Wherever you are in life - earnest Catholic, aspiring author, discerning woman, wife, or mom - Simcha Fisher has insight to share. Last March, she spoke to a crowded ballroom at the FemCatholic Conference, and today, with her signature humor and strident chagrin, Simcha answers a few of our questions about her writing and publishing process, podcasting with her husband, Damien, and daily life in the Fisher household.
FemCatholic: Your writing is nationally and internationally syndicated, you travel the country as a well-loved speaker, you’re a respected Catholic commentator and moderator, a published author, a regular podcast host, a wife, and a mom, raising 10 kids with your husband. Did I leave anything out?
Simcha Fisher: No, but when you put it that way, it sounds like a completely different person. Sometimes people ask me how I manage to do it all, and I'm kind of baffled. Then I realize, "Oh, they think I'm doing everything well." I'm not. My house is a wreck. I miss deadlines. Everything smells weird and I have a very poor relationship with the cat. My spiritual life is a circus act, and not in the fun way. But I do have a preternatural ability to pick myself up and start over ten billion times, and that has proved very useful.
FC: How would you describe your ideal writing environment, and how does that compare to the reality of your usual writing environment?
SF: I write my best work hunched over on my bed, wearing clothes I slept in, drinking cold coffee from a cup balanced on my leg, telling kids I'll be done in a few minutes, and scritching my scritchy blanket to help me think. There are probably better scenarios, but I'm too old to change. I also write in airports, at McDonald's, on playgrounds, on receipts at red lights, in Adoration, and in my head when I really need to be sleeping.
FC: Your book, The Sinner’s Guide to Natural Family Planning, has become a quintessential gift for Catholic newlyweds, the most recommended book in social media complaint threads on Natural Family Planning (NFP), and a staple on any Catholic family bookshelf. What motivated you to write the book?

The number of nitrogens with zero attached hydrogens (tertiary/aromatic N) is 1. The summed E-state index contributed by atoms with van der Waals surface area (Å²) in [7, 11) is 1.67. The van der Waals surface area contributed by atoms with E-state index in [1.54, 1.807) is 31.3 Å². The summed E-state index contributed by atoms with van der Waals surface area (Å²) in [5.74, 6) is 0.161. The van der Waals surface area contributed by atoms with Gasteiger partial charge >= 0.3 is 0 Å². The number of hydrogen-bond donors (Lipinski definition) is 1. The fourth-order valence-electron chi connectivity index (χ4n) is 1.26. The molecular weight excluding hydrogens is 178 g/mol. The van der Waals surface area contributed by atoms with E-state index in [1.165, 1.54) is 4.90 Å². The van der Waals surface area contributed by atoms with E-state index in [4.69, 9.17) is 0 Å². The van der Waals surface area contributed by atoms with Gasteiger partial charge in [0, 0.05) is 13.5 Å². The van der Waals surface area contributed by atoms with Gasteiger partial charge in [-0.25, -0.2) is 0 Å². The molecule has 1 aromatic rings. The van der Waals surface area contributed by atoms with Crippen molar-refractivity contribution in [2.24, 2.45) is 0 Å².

SF: After we had three kids in three years, we figured it was time to buckle down and start learning that NFP thing people were always talking about. As serious (or trying-to-be serious) Catholics, we were committed to using it and our local Catholic hospital actually paid for lessons. But we quickly found that the mechanics of it - the charting, the recording - were only one piece of the puzzle, and what we really needed help with were the psychological and spiritual aspects of NFP.
What we really needed help with were the psychological and spiritual aspects of NFP.
There was a lot of happy talk about marriage building, increased communication, and low divorce rates, but when we actually started using NFP, we found instead that we were confused, hurt, frustrated, and lonely. It was near impossible to find information about how to actually live while using NFP. How do you talk about it so you and your spouse understand each other? What do you do when you're not having sex? What can you do when you're not having sex? What can you do when you are having sex? How do you figure out when to use NFP? Why is there such a mismatch between men's and women's expectations, and how do you stay happy? Is this what God really wants for us? What is wrong with us? Is it always going to be this difficult?